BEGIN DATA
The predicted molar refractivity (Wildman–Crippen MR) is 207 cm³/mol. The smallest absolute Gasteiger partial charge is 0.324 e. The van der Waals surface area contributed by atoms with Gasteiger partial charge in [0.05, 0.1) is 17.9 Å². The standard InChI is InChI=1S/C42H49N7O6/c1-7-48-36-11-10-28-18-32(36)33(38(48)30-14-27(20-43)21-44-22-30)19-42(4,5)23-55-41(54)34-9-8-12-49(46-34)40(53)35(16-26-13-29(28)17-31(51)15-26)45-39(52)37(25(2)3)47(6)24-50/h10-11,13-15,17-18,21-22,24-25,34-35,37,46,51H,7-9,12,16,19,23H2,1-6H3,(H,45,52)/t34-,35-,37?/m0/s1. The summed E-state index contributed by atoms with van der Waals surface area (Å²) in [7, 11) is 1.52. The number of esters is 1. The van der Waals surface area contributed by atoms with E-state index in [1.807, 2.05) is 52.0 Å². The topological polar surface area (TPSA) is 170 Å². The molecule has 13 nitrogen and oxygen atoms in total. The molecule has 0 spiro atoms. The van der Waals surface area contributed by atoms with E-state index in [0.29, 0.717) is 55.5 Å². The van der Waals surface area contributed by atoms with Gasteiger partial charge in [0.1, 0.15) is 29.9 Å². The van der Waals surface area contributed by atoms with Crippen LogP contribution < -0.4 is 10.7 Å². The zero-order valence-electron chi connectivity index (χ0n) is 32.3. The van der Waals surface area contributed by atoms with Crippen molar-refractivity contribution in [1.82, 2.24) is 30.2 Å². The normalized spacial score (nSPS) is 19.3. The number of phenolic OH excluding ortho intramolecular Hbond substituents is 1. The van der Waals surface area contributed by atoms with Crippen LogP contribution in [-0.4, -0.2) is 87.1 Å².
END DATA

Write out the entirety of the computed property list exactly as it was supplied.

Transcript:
The predicted molar refractivity (Wildman–Crippen MR) is 207 cm³/mol. The smallest absolute Gasteiger partial charge is 0.324 e. The van der Waals surface area contributed by atoms with Gasteiger partial charge in [0.05, 0.1) is 17.9 Å². The standard InChI is InChI=1S/C42H49N7O6/c1-7-48-36-11-10-28-18-32(36)33(38(48)30-14-27(20-43)21-44-22-30)19-42(4,5)23-55-41(54)34-9-8-12-49(46-34)40(53)35(16-26-13-29(28)17-31(51)15-26)45-39(52)37(25(2)3)47(6)24-50/h10-11,13-15,17-18,21-22,24-25,34-35,37,46,51H,7-9,12,16,19,23H2,1-6H3,(H,45,52)/t34-,35-,37?/m0/s1. The summed E-state index contributed by atoms with van der Waals surface area (Å²) in [7, 11) is 1.52. The number of esters is 1. The van der Waals surface area contributed by atoms with E-state index in [1.807, 2.05) is 52.0 Å². The topological polar surface area (TPSA) is 170 Å². The molecule has 13 nitrogen and oxygen atoms in total. The molecule has 0 spiro atoms. The van der Waals surface area contributed by atoms with E-state index in [0.29, 0.717) is 55.5 Å². The van der Waals surface area contributed by atoms with Gasteiger partial charge in [0.1, 0.15) is 29.9 Å². The van der Waals surface area contributed by atoms with Crippen LogP contribution < -0.4 is 10.7 Å². The zero-order valence-electron chi connectivity index (χ0n) is 32.3. The van der Waals surface area contributed by atoms with Crippen molar-refractivity contribution in [1.82, 2.24) is 30.2 Å². The normalized spacial score (nSPS) is 19.3. The number of phenolic OH excluding ortho intramolecular Hbond substituents is 1. The van der Waals surface area contributed by atoms with Crippen LogP contribution in [-0.4, -0.2) is 87.1 Å².